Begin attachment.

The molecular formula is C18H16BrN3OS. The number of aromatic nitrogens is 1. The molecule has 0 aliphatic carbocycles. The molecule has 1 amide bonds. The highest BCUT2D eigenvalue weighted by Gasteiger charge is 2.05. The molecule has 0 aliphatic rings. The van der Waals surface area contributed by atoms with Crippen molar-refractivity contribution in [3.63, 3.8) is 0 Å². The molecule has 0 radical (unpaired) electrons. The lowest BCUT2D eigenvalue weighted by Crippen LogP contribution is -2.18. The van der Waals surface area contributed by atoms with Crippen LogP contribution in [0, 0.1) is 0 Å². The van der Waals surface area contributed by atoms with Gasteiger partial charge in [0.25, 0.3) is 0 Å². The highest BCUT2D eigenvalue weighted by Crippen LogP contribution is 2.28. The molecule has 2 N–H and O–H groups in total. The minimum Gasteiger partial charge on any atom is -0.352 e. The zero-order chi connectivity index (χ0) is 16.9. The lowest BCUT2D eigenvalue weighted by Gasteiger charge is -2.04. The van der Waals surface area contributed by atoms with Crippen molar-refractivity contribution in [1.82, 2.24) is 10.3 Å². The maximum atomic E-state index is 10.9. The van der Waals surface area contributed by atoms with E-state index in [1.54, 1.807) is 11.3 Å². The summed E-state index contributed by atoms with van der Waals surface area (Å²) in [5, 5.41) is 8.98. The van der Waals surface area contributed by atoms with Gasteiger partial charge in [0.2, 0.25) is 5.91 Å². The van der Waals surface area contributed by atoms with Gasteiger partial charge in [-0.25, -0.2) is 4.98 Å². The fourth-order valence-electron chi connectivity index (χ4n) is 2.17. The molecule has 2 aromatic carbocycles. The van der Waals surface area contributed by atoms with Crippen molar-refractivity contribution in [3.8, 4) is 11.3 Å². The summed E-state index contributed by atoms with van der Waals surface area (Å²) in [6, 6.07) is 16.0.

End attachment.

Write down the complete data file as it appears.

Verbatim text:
The molecular formula is C18H16BrN3OS. The number of aromatic nitrogens is 1. The molecule has 0 aliphatic carbocycles. The molecule has 1 amide bonds. The highest BCUT2D eigenvalue weighted by Gasteiger charge is 2.05. The molecule has 0 aliphatic rings. The van der Waals surface area contributed by atoms with Crippen molar-refractivity contribution in [3.63, 3.8) is 0 Å². The molecule has 0 radical (unpaired) electrons. The lowest BCUT2D eigenvalue weighted by Crippen LogP contribution is -2.18. The van der Waals surface area contributed by atoms with Crippen LogP contribution in [0, 0.1) is 0 Å². The van der Waals surface area contributed by atoms with Gasteiger partial charge in [0.25, 0.3) is 0 Å². The highest BCUT2D eigenvalue weighted by Crippen LogP contribution is 2.28. The molecule has 2 N–H and O–H groups in total. The minimum Gasteiger partial charge on any atom is -0.352 e. The zero-order chi connectivity index (χ0) is 16.9. The lowest BCUT2D eigenvalue weighted by Gasteiger charge is -2.04. The van der Waals surface area contributed by atoms with Crippen molar-refractivity contribution in [1.82, 2.24) is 10.3 Å². The maximum atomic E-state index is 10.9. The van der Waals surface area contributed by atoms with E-state index in [1.54, 1.807) is 11.3 Å². The summed E-state index contributed by atoms with van der Waals surface area (Å²) in [5, 5.41) is 8.98. The van der Waals surface area contributed by atoms with Gasteiger partial charge in [0.2, 0.25) is 5.91 Å². The van der Waals surface area contributed by atoms with Gasteiger partial charge in [-0.25, -0.2) is 4.98 Å². The fourth-order valence-electron chi connectivity index (χ4n) is 2.17. The molecule has 2 aromatic carbocycles. The van der Waals surface area contributed by atoms with Crippen molar-refractivity contribution in [3.8, 4) is 11.3 Å². The summed E-state index contributed by atoms with van der Waals surface area (Å²) in [6, 6.07) is 16.0.